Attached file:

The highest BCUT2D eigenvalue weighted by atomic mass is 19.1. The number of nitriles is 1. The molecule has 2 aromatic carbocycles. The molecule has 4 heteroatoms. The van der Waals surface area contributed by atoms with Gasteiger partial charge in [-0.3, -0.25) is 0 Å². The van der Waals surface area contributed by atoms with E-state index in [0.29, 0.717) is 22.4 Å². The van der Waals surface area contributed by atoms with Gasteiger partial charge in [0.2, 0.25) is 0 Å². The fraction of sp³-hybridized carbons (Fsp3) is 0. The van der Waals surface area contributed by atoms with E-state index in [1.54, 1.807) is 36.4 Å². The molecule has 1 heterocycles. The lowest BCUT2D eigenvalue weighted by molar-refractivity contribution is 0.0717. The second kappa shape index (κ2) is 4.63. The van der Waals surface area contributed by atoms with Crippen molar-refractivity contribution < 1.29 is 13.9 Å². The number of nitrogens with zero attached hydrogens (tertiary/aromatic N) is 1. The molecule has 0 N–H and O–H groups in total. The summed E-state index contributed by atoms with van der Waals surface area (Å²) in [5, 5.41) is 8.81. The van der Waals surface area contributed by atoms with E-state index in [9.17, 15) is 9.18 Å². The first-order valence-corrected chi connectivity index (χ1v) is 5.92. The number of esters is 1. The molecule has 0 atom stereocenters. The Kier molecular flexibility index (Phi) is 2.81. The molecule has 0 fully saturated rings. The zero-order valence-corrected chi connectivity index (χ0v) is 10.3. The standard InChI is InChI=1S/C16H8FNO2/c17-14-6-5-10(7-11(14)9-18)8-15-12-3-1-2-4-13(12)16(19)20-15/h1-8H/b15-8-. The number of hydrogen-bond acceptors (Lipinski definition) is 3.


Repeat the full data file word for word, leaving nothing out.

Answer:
The highest BCUT2D eigenvalue weighted by atomic mass is 19.1. The number of nitriles is 1. The molecule has 2 aromatic carbocycles. The molecule has 4 heteroatoms. The van der Waals surface area contributed by atoms with Gasteiger partial charge in [-0.3, -0.25) is 0 Å². The van der Waals surface area contributed by atoms with E-state index in [0.29, 0.717) is 22.4 Å². The van der Waals surface area contributed by atoms with Gasteiger partial charge in [0.2, 0.25) is 0 Å². The fraction of sp³-hybridized carbons (Fsp3) is 0. The van der Waals surface area contributed by atoms with E-state index in [1.54, 1.807) is 36.4 Å². The molecule has 1 heterocycles. The lowest BCUT2D eigenvalue weighted by molar-refractivity contribution is 0.0717. The second kappa shape index (κ2) is 4.63. The van der Waals surface area contributed by atoms with Crippen molar-refractivity contribution < 1.29 is 13.9 Å². The number of nitrogens with zero attached hydrogens (tertiary/aromatic N) is 1. The molecule has 0 N–H and O–H groups in total. The summed E-state index contributed by atoms with van der Waals surface area (Å²) in [5, 5.41) is 8.81. The van der Waals surface area contributed by atoms with E-state index in [9.17, 15) is 9.18 Å². The first-order valence-corrected chi connectivity index (χ1v) is 5.92. The number of esters is 1. The molecule has 0 atom stereocenters. The Kier molecular flexibility index (Phi) is 2.81. The molecule has 0 fully saturated rings. The zero-order valence-corrected chi connectivity index (χ0v) is 10.3. The standard InChI is InChI=1S/C16H8FNO2/c17-14-6-5-10(7-11(14)9-18)8-15-12-3-1-2-4-13(12)16(19)20-15/h1-8H/b15-8-. The number of hydrogen-bond acceptors (Lipinski definition) is 3.